Press Releases

European Court of Auditors' report does not reflect EU fisheries control improvements

The European Court of Auditors (ECA) presented today at the European Parliament a special report called "EU fisheries controls: more efforts needed". The report examined the effectiveness of the current EU fisheries Control Regulation by auditing the control system implemented in four key Member States (Spain, France, Italy and the UK (Scotland)). The ECA concluded that the EU does not yet have a sufficiently effective system of fisheries controls to support the Common Fisheries Policy (CFP). Europêche, while recognising that there are areas for improvement, considers that the report does not reflect the significant progress made on fisheries control and monitoring over the last years nor represents the actual situation in the whole European Union.

Europêche satisfied with the outcome of the trilogue negotiations on the external fishing fleet Regulation

The Council of the EU and the European Parliament have reached a political agreement on a new legislative framework for the sustainable management of the external fishing fleets. The new regime sets out strict, transparent and harmonised rules for issuing and managing fishing authorisations to EU vessels fishing outside Community waters and to foreign vessels operating in EU waters. While Europêche agreed on the need to modernise the system, the fishing body urged the deletion of certain provisions which were threatening the survival of responsible fishing companies. In this sense, the fishing association celebrates that their call to eliminate the infamous “double penalty system” from the text of the Regulation was finally endorsed by the co-legislators.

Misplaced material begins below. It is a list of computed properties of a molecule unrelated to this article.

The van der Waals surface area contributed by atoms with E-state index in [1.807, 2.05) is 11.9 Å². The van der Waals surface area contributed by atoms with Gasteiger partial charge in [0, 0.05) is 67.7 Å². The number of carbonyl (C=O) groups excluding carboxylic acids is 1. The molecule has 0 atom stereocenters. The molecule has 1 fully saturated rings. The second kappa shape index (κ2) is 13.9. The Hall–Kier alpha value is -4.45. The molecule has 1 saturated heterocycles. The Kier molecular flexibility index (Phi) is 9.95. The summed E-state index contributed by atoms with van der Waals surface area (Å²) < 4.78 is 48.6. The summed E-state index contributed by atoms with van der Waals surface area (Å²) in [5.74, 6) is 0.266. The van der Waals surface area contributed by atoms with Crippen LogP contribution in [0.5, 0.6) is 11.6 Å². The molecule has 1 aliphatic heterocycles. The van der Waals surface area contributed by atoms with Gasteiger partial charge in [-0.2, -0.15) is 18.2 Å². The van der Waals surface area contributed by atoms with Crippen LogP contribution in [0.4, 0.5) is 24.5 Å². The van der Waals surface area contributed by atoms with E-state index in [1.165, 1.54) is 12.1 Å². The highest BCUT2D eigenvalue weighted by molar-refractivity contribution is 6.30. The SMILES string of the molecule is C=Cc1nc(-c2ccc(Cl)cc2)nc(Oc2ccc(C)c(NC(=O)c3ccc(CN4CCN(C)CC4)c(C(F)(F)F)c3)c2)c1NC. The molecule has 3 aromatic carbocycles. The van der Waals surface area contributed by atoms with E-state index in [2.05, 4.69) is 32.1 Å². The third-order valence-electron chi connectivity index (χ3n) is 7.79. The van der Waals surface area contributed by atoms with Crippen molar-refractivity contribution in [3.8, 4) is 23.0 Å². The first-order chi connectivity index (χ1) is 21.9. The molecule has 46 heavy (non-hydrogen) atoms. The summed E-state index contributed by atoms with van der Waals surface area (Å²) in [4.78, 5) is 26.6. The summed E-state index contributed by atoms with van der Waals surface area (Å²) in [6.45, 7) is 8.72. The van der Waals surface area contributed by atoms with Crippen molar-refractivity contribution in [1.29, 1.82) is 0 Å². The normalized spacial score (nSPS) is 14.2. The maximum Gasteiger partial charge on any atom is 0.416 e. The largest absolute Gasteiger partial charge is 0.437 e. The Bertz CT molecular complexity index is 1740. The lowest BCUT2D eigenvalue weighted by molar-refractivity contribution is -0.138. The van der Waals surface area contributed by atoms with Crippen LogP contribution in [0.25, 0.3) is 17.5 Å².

Europêche applauds the new fisheries agreement between the EU and Mauritius although requests a consistent approach in the Indian Ocean

On 26th April, the European Union and the Republic of Mauritius signed a new Protocol to implement the Sustainable Fisheries Partnership Agreement in place, setting the legal conditions to allow EU tuna fishing vessels to fish in Mauritius waters for the next 4 years. While the EU fishing sector broadly welcomes this agreement, it regrets the missed opportunity to strengthen sustainable fisheries and ocean governance in the Indian Ocean by linking this and other fisheries agreements to regional management policies and negotiations.


iFish, We Fish

The commercial fisheries of the EU stretch for thousands of square miles, from the inhospitable seas of the Arctic North, to the warmer and more favourable climes of the Southern Mediterranean. These communal waters harbour a plethora of commercial species of fish and shellfish, the landings of which form an integral part of the economies of 23 member countries, accounting for a colossal 4.9 million tonne catch, from a fleet of 87,500 vessels, a statistic that indicates a world ranking of 5th largest in terms of total output.